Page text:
H2 View coverage of our Letter of Intent press release between Ways2H, Inc. and Valecom in Martinique.
Martinique Goes Bananas for Hydrogen with New Blueprint Project
George Heynes | H2 View | September 28, 2021
When people think of Martinique, most think of the warm weather and the tropical sandy beaches; the Caribbean Island is now, however, going bananas for hydrogen.
With bananas the largest export product on the island, it is almost fitting those bananas present a new opportunity to boost the island’s economy through the production of hydrogen.
Read more: Inside Trinidad and Tobago’s green hydrogen economy plans
Read more: Trinidad and Tobago laying the foundation for a hydrogen economy
In Martinique, one of the largest waste streams on the island is plastic bags that are commonly used to protect the bananas.
Despite being a large environmental polluter and hazard, an opportunity has arisen between VALECOM and Ways2H that could see this plastic converted to hydrogen.
In fact, with the new project, 9,000 tonnes of municipal waste could be turned in renewable hydrogen every year with the first project focusing on power generation for the island.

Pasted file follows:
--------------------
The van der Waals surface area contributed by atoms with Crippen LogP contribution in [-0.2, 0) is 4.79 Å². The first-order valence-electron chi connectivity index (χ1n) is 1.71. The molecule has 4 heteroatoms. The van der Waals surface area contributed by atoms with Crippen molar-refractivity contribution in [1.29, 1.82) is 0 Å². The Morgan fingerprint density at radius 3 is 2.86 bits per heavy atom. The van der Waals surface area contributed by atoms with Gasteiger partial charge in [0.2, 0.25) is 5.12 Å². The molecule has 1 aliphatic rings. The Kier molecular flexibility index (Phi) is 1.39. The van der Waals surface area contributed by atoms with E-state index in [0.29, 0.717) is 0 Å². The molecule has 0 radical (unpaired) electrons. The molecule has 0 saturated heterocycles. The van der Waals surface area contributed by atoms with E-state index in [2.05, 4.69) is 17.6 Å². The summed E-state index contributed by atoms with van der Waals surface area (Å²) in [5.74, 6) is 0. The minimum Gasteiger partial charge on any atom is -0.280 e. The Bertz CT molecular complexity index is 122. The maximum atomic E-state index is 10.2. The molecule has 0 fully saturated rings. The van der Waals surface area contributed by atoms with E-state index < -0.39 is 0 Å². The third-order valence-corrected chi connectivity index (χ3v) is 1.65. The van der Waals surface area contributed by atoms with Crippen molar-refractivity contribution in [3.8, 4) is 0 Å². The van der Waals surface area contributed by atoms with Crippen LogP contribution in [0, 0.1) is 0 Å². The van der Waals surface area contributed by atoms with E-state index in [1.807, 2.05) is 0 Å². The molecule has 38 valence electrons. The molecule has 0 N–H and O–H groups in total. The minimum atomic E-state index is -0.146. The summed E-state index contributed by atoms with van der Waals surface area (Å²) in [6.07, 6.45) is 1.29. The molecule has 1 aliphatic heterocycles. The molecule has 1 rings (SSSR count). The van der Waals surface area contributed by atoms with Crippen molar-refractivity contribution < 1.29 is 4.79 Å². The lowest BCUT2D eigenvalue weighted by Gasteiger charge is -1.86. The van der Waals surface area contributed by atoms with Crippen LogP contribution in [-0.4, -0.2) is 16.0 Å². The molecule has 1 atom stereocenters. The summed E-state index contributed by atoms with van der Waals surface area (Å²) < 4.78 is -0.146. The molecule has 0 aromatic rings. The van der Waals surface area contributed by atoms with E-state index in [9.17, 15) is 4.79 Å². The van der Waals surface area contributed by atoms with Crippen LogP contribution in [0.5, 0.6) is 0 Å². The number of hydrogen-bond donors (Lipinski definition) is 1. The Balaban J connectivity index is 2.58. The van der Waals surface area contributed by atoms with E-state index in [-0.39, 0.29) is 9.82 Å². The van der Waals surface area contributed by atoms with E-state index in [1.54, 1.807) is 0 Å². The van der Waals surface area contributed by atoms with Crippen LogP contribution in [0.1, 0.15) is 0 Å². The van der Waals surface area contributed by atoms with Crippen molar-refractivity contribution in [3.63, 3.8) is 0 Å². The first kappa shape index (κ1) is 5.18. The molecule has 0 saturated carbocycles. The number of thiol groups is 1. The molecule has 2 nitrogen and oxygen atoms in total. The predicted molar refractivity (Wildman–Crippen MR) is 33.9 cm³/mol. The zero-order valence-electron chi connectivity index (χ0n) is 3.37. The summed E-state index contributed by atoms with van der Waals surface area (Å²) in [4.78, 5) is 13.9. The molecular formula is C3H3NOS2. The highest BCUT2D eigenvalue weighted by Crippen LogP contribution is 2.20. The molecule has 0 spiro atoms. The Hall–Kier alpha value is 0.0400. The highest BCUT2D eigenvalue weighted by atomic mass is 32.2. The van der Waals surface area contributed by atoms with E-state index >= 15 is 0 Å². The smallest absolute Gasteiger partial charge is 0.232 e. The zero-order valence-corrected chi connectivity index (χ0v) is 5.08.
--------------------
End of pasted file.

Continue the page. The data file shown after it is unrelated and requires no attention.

The opportunity also paves the way forward for further decarbonisation opportunities with clean mobility solutions, such as buses, also a potential for the future.
Under the partnership, Ways2H will initially process 24 tons of mixed commercial waste, including plastics and furniture, per day, with an additional 8 tons per day once the infrastructure is fully operational after an 18-month construction period.
Dominique Regis, CEO of VALECOM, said, “At COP21 we laid out a plan for several projects that would help Caribbean islands, like Martinique, to be more resilient and we consider this project with Ways2H as the next step in that vision.
“This modular and multi-flow project in Martinique will set up one or more of Ways2H’s waste-to-energy units and we intend to replicate it in other Caribbean Islands.”
Jean-Louis Kindler, CEO of Ways2H, said, “What we’re seeing in Martinique is not unique to what we’re seeing across the world: local, often rural, economies that are struggling to manage increasingly diverse waste streams, heightened energy costs and job losses.
“As we approach COP26, we see our work here, and in our projects around the world, as a critical blueprint for circular economy creation and we thank our partners like VALECOM as we work towards this mutual goal.”